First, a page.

The Perkins 4-107, 4-108, 4-154 and the 4-236 where and are the most commonly used engines for industrial use. The 107 and 104 are rated as intermittent duty, while the 154 and 236 are continuous duty. The 4-236 is and still is the best diesel engine ever built and was the key reason Cat bought bought Perkins. The 236 is Cats best industrial engine at this time in its Cat 4.4 name tag. The Perkins Sabre M92 is the 236 in a new wrapper. Both the 154 and 236 are CD engines rated at 3000 RPM (24-7) and that's hard to beat in a small engine.
__________________

Seahunter is offline   Reply With Quote
Old 21-11-2011, 17:15   #13
Marine Service Provider

Join Date: Aug 2010
Location: north carolina
Boat: command yachtsdouglas32
Posts: 3,113
Re: Boat Diesel vs Truck Diesel

Quote:
Originally Posted by David M View Post
They are close enough where you would learn a lot and be able to tell hubby what kind of spark plugs the engine needs.

Kidding.

It's worth it.
And what type of gas to use..regular is not a good choice..high test(93 oct.) works best..
__________________
tropicalescape is offline   Reply With Quote
Old 21-11-2011, 17:35   #14
Registered User
 
Chuteman's Avatar

Join Date: Aug 2006
Location: Charleston, SC USA
Posts: 491
Marine Diesel Training

In Training:
Just in case you wander east,
Here's one option for marine diesel classes

Mack Boring & Parts Company - The Power Behind The Power

no connection, just an interest myself
__________________
Chuteman is offline   Reply With Quote
Old 22-11-2011, 08:18   #15
CF Adviser
 
Bash's Avatar

Cruisers Forum Supporter

Join Date: Dec 2008
Location: sausalito
Boat: 14 meter sloop
Posts: 7,260
Quote:
Originally Posted by Chuteman
In Training:
Just in case you wander east,
Here's one option for marine diesel classes

Mack Boring & Parts Company - The Power Behind The Power

no connection, just an interest myself
the OP resides in Indiana. Anyone know of a marine diesel class anywhere close to that neighborhood?

You'll never learn how to change an impeller on a truck engine. Seems better to train on marine diesels if you can.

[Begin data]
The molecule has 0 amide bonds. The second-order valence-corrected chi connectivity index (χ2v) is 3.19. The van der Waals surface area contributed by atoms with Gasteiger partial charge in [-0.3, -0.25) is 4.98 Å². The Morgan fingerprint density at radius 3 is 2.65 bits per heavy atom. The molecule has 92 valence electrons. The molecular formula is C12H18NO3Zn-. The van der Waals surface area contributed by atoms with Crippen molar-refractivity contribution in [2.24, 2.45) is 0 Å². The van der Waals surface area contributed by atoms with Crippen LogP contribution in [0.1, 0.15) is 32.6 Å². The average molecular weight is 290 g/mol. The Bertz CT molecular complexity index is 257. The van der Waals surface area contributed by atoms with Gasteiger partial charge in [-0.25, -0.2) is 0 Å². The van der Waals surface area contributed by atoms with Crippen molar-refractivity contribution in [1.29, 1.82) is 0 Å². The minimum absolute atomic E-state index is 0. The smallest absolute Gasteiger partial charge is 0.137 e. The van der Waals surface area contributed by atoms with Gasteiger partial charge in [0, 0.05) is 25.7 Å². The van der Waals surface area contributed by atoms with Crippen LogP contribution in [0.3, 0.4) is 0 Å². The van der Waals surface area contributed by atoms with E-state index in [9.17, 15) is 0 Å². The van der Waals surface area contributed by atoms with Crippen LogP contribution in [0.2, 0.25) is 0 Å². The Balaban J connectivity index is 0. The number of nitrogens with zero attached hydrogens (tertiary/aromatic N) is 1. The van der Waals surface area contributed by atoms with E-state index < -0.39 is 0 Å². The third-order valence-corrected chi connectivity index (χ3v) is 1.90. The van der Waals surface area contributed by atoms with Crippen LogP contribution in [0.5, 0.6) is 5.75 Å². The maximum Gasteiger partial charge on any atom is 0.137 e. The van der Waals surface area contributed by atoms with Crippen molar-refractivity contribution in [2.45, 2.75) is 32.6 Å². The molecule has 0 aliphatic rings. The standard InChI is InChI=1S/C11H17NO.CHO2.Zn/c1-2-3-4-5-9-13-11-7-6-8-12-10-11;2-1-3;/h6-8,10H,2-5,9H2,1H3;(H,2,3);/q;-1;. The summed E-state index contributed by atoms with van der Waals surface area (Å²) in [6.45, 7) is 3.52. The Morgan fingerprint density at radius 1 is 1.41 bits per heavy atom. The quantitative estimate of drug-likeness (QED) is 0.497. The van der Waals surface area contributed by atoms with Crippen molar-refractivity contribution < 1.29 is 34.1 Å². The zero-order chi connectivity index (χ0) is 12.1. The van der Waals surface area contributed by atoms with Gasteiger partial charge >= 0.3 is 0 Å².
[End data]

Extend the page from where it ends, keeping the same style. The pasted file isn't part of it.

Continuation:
__________________

__________________
cruising is entirely about showing up--in boat shoes.
Bash is offline   Reply With Quote
Reply

Tags
diesel

Thread Tools
Display Modes Rate This Thread
Rate This Thread:

Posting Rules
You may not post new threads
You may not post replies
You may not post attachments
You may not edit your posts

BB code is On
Smilies are On
[IMG] code is On
HTML code is Off
Trackbacks are Off
Pingbacks are Off
Refbacks are Off


Similar Threads
Thread Thread Starter Forum Replies Last Post
Are You Scared of Wood ? CharlieCobra General Sailing Forum 116 18-03-2013 17:45
Intelligent Discussion on Ferro ssullivan General Sailing Forum 171 15-12-2012 17:31
The Right Way to Run a Diesel off-the-grid Engines and Propulsion Systems 80 09-12-2012 19:06
What Rules Do You Have for Guests Aboard ? jackiepitts General Sailing Forum 95 02-10-2011 21:37
Does 'this' Sound Like a Good Deal ? cardude Powered Boats 24 28-09-2011 11:59



Copyright 2002- Social Knowledge, LLC All Rights Reserved.

All times are GMT -7. The time now is 20:41.


Google+
Powered by vBulletin® Version 3.8.8 Beta 1
Copyright ©2000 - 2017, vBulletin Solutions, Inc.
Social Knowledge Networks
Powered by vBulletin® Version 3.8.8 Beta 1
Copyright ©2000 - 2017, vBulletin Solutions, Inc.

ShowCase vBulletin Plugins by Drive Thru Online, Inc.